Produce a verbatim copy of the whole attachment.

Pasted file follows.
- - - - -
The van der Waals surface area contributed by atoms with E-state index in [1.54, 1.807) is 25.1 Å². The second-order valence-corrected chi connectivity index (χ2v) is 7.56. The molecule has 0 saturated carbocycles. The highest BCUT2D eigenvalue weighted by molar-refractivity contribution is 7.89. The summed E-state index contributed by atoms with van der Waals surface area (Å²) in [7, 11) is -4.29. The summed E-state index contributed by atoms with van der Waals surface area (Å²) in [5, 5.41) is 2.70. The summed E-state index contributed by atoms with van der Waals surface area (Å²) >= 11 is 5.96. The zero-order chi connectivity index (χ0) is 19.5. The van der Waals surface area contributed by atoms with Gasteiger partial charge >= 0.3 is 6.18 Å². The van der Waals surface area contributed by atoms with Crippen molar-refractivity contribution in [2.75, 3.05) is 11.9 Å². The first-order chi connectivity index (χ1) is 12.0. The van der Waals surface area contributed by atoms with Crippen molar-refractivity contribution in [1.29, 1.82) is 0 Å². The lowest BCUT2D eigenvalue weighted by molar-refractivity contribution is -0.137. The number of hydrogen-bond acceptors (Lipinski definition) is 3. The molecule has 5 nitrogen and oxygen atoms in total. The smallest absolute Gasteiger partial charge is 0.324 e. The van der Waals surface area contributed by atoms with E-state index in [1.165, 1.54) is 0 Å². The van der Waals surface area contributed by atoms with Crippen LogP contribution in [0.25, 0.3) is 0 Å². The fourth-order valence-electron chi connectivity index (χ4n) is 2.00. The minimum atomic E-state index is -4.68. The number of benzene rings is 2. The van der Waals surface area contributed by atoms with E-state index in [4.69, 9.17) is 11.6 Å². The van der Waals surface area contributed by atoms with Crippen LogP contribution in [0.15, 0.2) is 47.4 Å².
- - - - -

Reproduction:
The van der Waals surface area contributed by atoms with E-state index in [1.54, 1.807) is 25.1 Å². The second-order valence-corrected chi connectivity index (χ2v) is 7.56. The molecule has 0 saturated carbocycles. The highest BCUT2D eigenvalue weighted by molar-refractivity contribution is 7.89. The summed E-state index contributed by atoms with van der Waals surface area (Å²) in [7, 11) is -4.29. The summed E-state index contributed by atoms with van der Waals surface area (Å²) in [5, 5.41) is 2.70. The summed E-state index contributed by atoms with van der Waals surface area (Å²) >= 11 is 5.96. The zero-order chi connectivity index (χ0) is 19.5. The van der Waals surface area contributed by atoms with Gasteiger partial charge >= 0.3 is 6.18 Å². The van der Waals surface area contributed by atoms with Crippen molar-refractivity contribution in [2.75, 3.05) is 11.9 Å². The first-order chi connectivity index (χ1) is 12.0. The van der Waals surface area contributed by atoms with Crippen molar-refractivity contribution in [1.29, 1.82) is 0 Å². The lowest BCUT2D eigenvalue weighted by molar-refractivity contribution is -0.137. The number of hydrogen-bond acceptors (Lipinski definition) is 3. The molecule has 5 nitrogen and oxygen atoms in total. The smallest absolute Gasteiger partial charge is 0.324 e. The van der Waals surface area contributed by atoms with E-state index in [1.165, 1.54) is 0 Å². The van der Waals surface area contributed by atoms with Crippen LogP contribution in [0.25, 0.3) is 0 Å². The fourth-order valence-electron chi connectivity index (χ4n) is 2.00. The minimum atomic E-state index is -4.68. The number of benzene rings is 2. The van der Waals surface area contributed by atoms with E-state index in [4.69, 9.17) is 11.6 Å². The van der Waals surface area contributed by atoms with Crippen LogP contribution in [0.15, 0.2) is 47.4 Å².